The Tar Topper itself is just a really thin and cheesy piece of plastic.

But, it looks pretty good!

Sunday, May 12, 2019

Johnson 250-888-2 Mic with a Anytone AT-5888UV-III


Well, the above diagram about covers the topic! Sadly, the results were disappointing. The mic works well if you hold it about 1 in from your lips, but has poor audio at typical desktop distance of about 12 to 16 inches. I'll have to come up with a way to add a little gain to it...
Likely a little pre-amp. Or maybe I'll swap the innards with those from a Turner +2.

Saturday, May 11, 2019

Anytone AT-5888UV-III Tri-Band FM Transceiver Review


I picked up this Anytone AT-5888UV-III Tri-Band FM Transceiver about 2 weeks ago. I purchased it on Amazon, but the same unit is available from the seller on eBay too. Note a very similar two band unit exists, but that this is the tri-band "III" unit.
Note this is a amateur radio, or ham radio. As such, in the USA, you need a Amateur Radio License from the FCC to legally transmit with it.

So far I love the thing.

I'm a relatively new ham, so take that into consideration. Most of my experience has been with a Kenwood handheld and a BTech DMR handheld (essentially identical to the popular Anytone AT-D878UV). I'm good technically, but have limited experience evaluating ham radios.

I really wanted a tri-band radio, 2m, 1.25m and 70cm. There were only a couple choices, and this looked like the best option to me. Right now I'm using it with a mag mount mobile antenna on a cookie sheet in my garage, but it will get hooked to a rooftop tri-band Comet CX-333 antenna soon.

A few random comments:

Note this radio is similar in design to the Yaesu FT-8900R, TYT TH-9800 and Alinco DR-638T and I strongly suspect they all come from the same factory.

Everything works and I have been getting very nice signal reports.

I've played with much of the menu system and everything seems to work as it should, but programming through the software is easier. It's also a pretty complicated device and as usual, the manual doesn't always do a great job explaining things. The Bank, Hyper and Limit memories can be confusing and are not really explained in the manual. But the Yaesu FT-8900R manual does provide a little description of these, you may wish to take a look at that manual, from the Yaesu website (the Yaesu buttons and numbers of memories are different, but the concepts are the same).

For a moment I thought I was having some selectivity issues from two repeaters right next to each other in frequency, but that ended up not being true. So far so good.

Note that the radio comes with an updated manual, the older manuals I have found online have some inaccuracies.

The "TV/SQL" button has nothing to do with TV, it is used for memory bank switching and squelch (long press is squelch). Other versions of this radio offered some TV function and had a dedicated TV output but that connector is used for an external speaker with this version of the radio.

I have used the programming software that came with it with good results but it does not have great capability to move channels around. I have also tried the RT Systems software and it works better. Sadly, CHIRP does NOT work with the version (III) of the 5888UV radio.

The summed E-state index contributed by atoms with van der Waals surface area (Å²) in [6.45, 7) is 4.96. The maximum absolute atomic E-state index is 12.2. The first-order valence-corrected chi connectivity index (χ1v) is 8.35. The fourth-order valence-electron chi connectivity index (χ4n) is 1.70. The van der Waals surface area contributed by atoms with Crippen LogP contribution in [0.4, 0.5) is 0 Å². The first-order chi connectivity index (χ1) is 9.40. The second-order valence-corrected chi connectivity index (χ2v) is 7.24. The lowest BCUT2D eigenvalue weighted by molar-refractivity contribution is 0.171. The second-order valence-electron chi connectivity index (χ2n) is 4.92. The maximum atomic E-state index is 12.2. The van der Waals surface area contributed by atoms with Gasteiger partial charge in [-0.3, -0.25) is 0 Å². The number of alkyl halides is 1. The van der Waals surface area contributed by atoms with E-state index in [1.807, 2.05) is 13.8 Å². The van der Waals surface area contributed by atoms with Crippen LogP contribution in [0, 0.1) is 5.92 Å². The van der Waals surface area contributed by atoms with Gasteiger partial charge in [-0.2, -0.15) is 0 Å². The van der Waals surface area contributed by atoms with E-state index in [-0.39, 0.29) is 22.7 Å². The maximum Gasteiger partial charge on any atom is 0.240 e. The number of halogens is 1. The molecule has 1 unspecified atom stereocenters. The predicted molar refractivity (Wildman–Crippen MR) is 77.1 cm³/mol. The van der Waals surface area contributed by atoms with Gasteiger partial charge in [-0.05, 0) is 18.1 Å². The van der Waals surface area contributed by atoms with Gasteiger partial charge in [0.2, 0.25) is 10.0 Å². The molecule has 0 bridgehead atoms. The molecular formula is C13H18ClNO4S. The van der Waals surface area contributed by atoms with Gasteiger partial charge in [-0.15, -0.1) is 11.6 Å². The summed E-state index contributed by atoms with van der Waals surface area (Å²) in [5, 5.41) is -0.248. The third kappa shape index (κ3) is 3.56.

The fan runs after a couple minutes transmitting and it is a bit louder than I would like. But after using the radio a bit I don't notice it anymore

The unit has speakers on both the top and the bottom. The bottom speaker is the "main" one. You can use the main bottom speaker for all the bands with the top speaker turned off. There is a setting that enables the top/sub and the external speaker together. The second speaker setup kind of strange with some division between UHF and VHF between the speakers. There is also a microphone speaker that can be enabled.

Some tech details:
Claimed output is 50W on 2m, 25W on 1.25m and 40W on 70cm.
Note 1.25m band is only available on the left side of the radio.
The unit also receives 350 - 400MHz on the left side of the radio.

FCC ID sticker:

And here is a copy of the User's Manual:


Monday, March 25, 2019

Too Many Utility Knives: a Comparison of Box Cutters


From left to right:
Top row: OLFA SK-9, OLFA LA-X, Stanley FatMax 10-777, Stanley FatMax Extreme 10-815, Stanley Titan RB 2-10-122
Bottom Row: Sears 9488, Stanley 99E, Sheffield 12113

I personally purchased and tested all these knives. I broke my leg 8 weeks ago, and in my pain killer induced haze and my stir crazy condition, I ordered far too many options!

Note, if you use the links in this post to buy one of the knives I will receive some compensation from Amazon. Frankly, I'm just curious if anyone will actually ever do that!

The Problem:


I've been using "standard" box cutters like the Stanley 99E and Sears 9488 for more than 40 years. And they have been fine and I haven't had much trouble with them. But the last couple years my use of them has changed. Now I frequently use them about once or twice a week to cut down shipping boxes to put them in our recycling container. And I have found two problems. One: changing the blade is a pain because I have to get a screwdriver. Two: we don't always close the blade all the way and leave it dangerously protruding in the drawer, just waiting to nip us when we reach for it. This style knife has multiple detents on the switch that moves the blade back and forth, and with casual use it is just too easy to miss pulling it all the way to the retracted position.


So, I decided to find a better replacement.

The OLFA Knives

The OLFA SK-9
OLFA 1086095 SK-9 Self-Retracting Safety Knife With Tape Slitter